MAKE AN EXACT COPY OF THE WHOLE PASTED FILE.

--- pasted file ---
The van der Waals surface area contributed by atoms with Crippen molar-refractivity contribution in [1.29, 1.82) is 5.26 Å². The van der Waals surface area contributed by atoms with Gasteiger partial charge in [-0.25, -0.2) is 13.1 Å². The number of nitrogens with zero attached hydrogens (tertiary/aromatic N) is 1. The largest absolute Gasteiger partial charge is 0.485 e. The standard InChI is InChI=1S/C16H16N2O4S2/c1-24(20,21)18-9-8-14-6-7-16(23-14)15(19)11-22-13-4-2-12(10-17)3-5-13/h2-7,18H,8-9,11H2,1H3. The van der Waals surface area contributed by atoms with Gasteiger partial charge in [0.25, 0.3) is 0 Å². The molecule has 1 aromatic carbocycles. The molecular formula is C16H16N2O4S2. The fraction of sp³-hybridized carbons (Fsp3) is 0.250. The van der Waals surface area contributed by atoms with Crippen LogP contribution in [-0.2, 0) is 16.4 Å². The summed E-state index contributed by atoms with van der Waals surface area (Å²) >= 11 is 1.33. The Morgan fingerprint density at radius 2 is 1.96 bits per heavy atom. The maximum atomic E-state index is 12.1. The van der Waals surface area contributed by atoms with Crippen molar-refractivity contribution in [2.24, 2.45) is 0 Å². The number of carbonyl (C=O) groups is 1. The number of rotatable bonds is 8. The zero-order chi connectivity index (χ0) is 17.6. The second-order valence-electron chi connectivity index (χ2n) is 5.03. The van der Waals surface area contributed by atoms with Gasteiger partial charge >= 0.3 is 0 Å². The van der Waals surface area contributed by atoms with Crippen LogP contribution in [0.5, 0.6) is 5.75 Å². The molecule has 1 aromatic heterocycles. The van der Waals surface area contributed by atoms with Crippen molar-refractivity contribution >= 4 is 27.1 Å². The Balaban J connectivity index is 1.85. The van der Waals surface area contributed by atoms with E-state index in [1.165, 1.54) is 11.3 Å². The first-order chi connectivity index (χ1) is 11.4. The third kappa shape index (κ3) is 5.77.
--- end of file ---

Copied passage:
The van der Waals surface area contributed by atoms with Crippen molar-refractivity contribution in [1.29, 1.82) is 5.26 Å². The van der Waals surface area contributed by atoms with Gasteiger partial charge in [-0.25, -0.2) is 13.1 Å². The number of nitrogens with zero attached hydrogens (tertiary/aromatic N) is 1. The largest absolute Gasteiger partial charge is 0.485 e. The standard InChI is InChI=1S/C16H16N2O4S2/c1-24(20,21)18-9-8-14-6-7-16(23-14)15(19)11-22-13-4-2-12(10-17)3-5-13/h2-7,18H,8-9,11H2,1H3. The van der Waals surface area contributed by atoms with Gasteiger partial charge in [0.25, 0.3) is 0 Å². The molecule has 1 aromatic carbocycles. The molecular formula is C16H16N2O4S2. The fraction of sp³-hybridized carbons (Fsp3) is 0.250. The van der Waals surface area contributed by atoms with Crippen LogP contribution in [-0.2, 0) is 16.4 Å². The summed E-state index contributed by atoms with van der Waals surface area (Å²) >= 11 is 1.33. The Morgan fingerprint density at radius 2 is 1.96 bits per heavy atom. The maximum atomic E-state index is 12.1. The van der Waals surface area contributed by atoms with Crippen molar-refractivity contribution in [2.24, 2.45) is 0 Å². The number of carbonyl (C=O) groups is 1. The number of rotatable bonds is 8. The zero-order chi connectivity index (χ0) is 17.6. The second-order valence-electron chi connectivity index (χ2n) is 5.03. The van der Waals surface area contributed by atoms with Gasteiger partial charge >= 0.3 is 0 Å². The van der Waals surface area contributed by atoms with Crippen LogP contribution in [0.5, 0.6) is 5.75 Å². The molecule has 1 aromatic heterocycles. The van der Waals surface area contributed by atoms with Crippen molar-refractivity contribution >= 4 is 27.1 Å². The Balaban J connectivity index is 1.85. The van der Waals surface area contributed by atoms with E-state index in [1.165, 1.54) is 11.3 Å². The first-order chi connectivity index (χ1) is 11.4. The third kappa shape index (κ3) is 5.77.